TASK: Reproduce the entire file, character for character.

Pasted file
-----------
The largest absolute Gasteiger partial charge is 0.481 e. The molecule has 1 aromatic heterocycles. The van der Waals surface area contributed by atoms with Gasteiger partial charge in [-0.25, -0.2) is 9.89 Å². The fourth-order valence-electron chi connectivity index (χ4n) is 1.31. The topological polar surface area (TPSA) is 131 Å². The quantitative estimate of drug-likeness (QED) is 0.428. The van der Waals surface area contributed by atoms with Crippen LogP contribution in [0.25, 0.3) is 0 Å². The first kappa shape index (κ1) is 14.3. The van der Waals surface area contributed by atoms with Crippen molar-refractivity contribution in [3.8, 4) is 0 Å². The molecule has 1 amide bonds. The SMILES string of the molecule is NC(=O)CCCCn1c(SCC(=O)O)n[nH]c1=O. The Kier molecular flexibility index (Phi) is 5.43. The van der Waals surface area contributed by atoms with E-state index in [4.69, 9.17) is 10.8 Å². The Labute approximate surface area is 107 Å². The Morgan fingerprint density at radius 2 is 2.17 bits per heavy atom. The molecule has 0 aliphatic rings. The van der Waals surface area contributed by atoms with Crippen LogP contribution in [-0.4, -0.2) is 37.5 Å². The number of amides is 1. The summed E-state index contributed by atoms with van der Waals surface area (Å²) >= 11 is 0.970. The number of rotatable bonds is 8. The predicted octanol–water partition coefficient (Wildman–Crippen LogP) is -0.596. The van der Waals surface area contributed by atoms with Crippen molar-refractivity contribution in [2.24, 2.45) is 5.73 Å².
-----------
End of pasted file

The largest absolute Gasteiger partial charge is 0.481 e. The molecule has 1 aromatic heterocycles. The van der Waals surface area contributed by atoms with Gasteiger partial charge in [-0.25, -0.2) is 9.89 Å². The fourth-order valence-electron chi connectivity index (χ4n) is 1.31. The topological polar surface area (TPSA) is 131 Å². The quantitative estimate of drug-likeness (QED) is 0.428. The van der Waals surface area contributed by atoms with Crippen LogP contribution in [0.25, 0.3) is 0 Å². The first kappa shape index (κ1) is 14.3. The van der Waals surface area contributed by atoms with Crippen molar-refractivity contribution in [3.8, 4) is 0 Å². The molecule has 1 amide bonds. The SMILES string of the molecule is NC(=O)CCCCn1c(SCC(=O)O)n[nH]c1=O. The Kier molecular flexibility index (Phi) is 5.43. The van der Waals surface area contributed by atoms with E-state index in [4.69, 9.17) is 10.8 Å². The Labute approximate surface area is 107 Å². The Morgan fingerprint density at radius 2 is 2.17 bits per heavy atom. The molecule has 0 aliphatic rings. The van der Waals surface area contributed by atoms with Crippen LogP contribution in [-0.4, -0.2) is 37.5 Å². The number of amides is 1. The summed E-state index contributed by atoms with van der Waals surface area (Å²) >= 11 is 0.970. The number of rotatable bonds is 8. The predicted octanol–water partition coefficient (Wildman–Crippen LogP) is -0.596. The van der Waals surface area contributed by atoms with Crippen molar-refractivity contribution in [2.24, 2.45) is 5.73 Å².